The turbulent 19th century also witnessed several monetary reforms which created more problems than they solved, due to the mixture of different values in circulation. The much-needed overhaul finally came with the introduction of the decimal-based metric system, a universal system of measurement that gradually spread across Europe. Spain adopted it in 1849, but the system was not enforced until 1868, the year when Isabella II was dethroned in the “Glorious Revolution”.
Determined to align itself with Europe, the Provisional Government adopted the principles of the Latin Monetary Union, a convention that standardised the weight, size and purity of coin denominations based on the decimal metric system. And so the peseta was born.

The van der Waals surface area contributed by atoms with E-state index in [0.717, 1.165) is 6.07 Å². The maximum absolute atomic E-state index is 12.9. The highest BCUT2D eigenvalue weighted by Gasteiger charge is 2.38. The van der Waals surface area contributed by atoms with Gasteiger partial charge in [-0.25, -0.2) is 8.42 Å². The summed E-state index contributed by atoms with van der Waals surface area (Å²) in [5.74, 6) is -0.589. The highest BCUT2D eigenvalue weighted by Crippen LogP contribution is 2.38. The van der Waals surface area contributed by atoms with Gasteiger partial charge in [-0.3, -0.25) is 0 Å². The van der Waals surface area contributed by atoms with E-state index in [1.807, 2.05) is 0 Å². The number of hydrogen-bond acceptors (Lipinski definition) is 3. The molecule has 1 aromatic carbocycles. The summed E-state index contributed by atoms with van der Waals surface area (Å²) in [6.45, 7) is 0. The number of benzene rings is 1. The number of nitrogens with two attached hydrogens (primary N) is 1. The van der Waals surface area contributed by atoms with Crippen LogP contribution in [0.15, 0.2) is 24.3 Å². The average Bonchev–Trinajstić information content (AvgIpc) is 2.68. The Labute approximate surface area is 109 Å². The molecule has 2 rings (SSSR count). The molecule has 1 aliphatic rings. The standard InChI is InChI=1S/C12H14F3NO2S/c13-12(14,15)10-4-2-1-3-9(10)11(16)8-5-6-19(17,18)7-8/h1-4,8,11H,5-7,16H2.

This standard was easy to reconcile with the old system of reales, and the name was also familiar as it had previously been used for the two-real coin, primarily in Catalonia. However, the designs were novel, as the government wanted to distance itself from the monarchy: a woman inspired by the “Hispania” figure on second-century Roman coins, and a coat of arms adapted to reflect a generic concept of the state, with a mural crown rather than a royal one.
The peseta was Spain’s currency for over one hundred years, undergoing changes in its imagery and a gradual evolution in its composition from precious metal to inexpensive modern alloys. The last issue, a 100-peseta coin that symbolically revived the reclining personification of Spain from 1868, was produced in 2002.